Doug Liman is an independent filmmaker who gets away with murder in Hollywood because he boasts a string of major hits, from “Mr. and Mrs. Smith” and “The Bourne Identity” to “Edge of Tomorrow.” He often throws sets into chaos in order to achieve unexpected results. “My films have been successful and therefore the process has accommodated me,” he once told me. “When the studio said ‘no,’ I did it anyhow. Now, they don’t say no to me.”
Indeed. Liman’s films are consistently watchable and entertaining in their quirky unpredictability, even with his misfires (see: “Jumper”). Indie-financed “Fair Game” (Summit Entertainment), which earned mixed reviews (Metascore: 69) and struggled at the 2010 box office (domestic total: $9 million), is hardly the usual candidate for a re-release 8 years later. Yet here it is. “I’ve never seen a rule I didn’t think about breaking,” he told me on the phone.
In typical fashion, Liman didn’t ask permission before he decided to re-cut a new version of “Fair Game.” Liman cut corners in order to edit at home on his own Avid. When he showed it to Lionsgate, they chose to enhance the film’s library value with a re-release and Netflix debut ahead of the election. (Liman wanted to give the film away, but they didn’t let him do that. He can show it to schools for free.) It will hit digital platforms October 23 and Netflix on November 1.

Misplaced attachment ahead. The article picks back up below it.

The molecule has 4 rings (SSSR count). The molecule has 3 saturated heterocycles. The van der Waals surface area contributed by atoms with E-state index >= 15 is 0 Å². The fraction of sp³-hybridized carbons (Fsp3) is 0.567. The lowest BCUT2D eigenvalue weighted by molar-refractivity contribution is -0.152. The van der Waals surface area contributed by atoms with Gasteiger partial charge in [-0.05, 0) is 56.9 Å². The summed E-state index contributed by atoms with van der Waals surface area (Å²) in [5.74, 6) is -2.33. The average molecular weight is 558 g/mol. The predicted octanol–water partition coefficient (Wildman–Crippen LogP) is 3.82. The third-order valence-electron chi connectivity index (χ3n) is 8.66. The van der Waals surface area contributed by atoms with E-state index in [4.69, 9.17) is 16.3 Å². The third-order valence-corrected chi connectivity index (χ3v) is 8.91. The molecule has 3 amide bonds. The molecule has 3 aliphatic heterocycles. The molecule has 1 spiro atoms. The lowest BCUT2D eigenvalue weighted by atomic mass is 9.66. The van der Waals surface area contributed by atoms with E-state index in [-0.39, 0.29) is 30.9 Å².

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“Fair Game” always resonated for Liman. (His father, the late attorney Arthur Liman, was chief counsel for the Senate’s investigation of the Iran-Contra affair.) Jez and John-Henry Butterworth adapted Valerie Plame’s memoir “Fair Game: My Life as a Spy,” about how the government leaked the identity of the CIA operative (Naomi Watts) as payback for her husband Joe Wilson’s (Sean Penn) criticism of the Bush administration. At the time Liman told me, “Valerie Plame is the most challenging character I have ever brought to the screen.”
The filmmaker’s reasons for going back into the edit bay were myriad. One was Penn: back in 2010, Liman changed his director’s cut to placate his demanding star. “Sean had things going on in his personal life when we were making the film, impacting his performance,” Liman said. “What he considered a genius performance and what I considered a genius performance were not necessarily the same. You can’t necessarily corral genius on set, but you can do it in the editing room.”
In the end, Penn refused to do press for the movie anyway. “It was not the best version of the movie,” Liman said. “From the moment it was released, it was a thorn in my side.”
Another reason for making changes was President Donald Trump’s April 2018 pardon of Scooter Libby, who was convicted of perjury and obstruction of justice in connection with disclosing the identity of CIA agent Plame. “All these years later, when Trump picks him to be his fifth pardon, it gave me a new sense of urgency,” Liman said.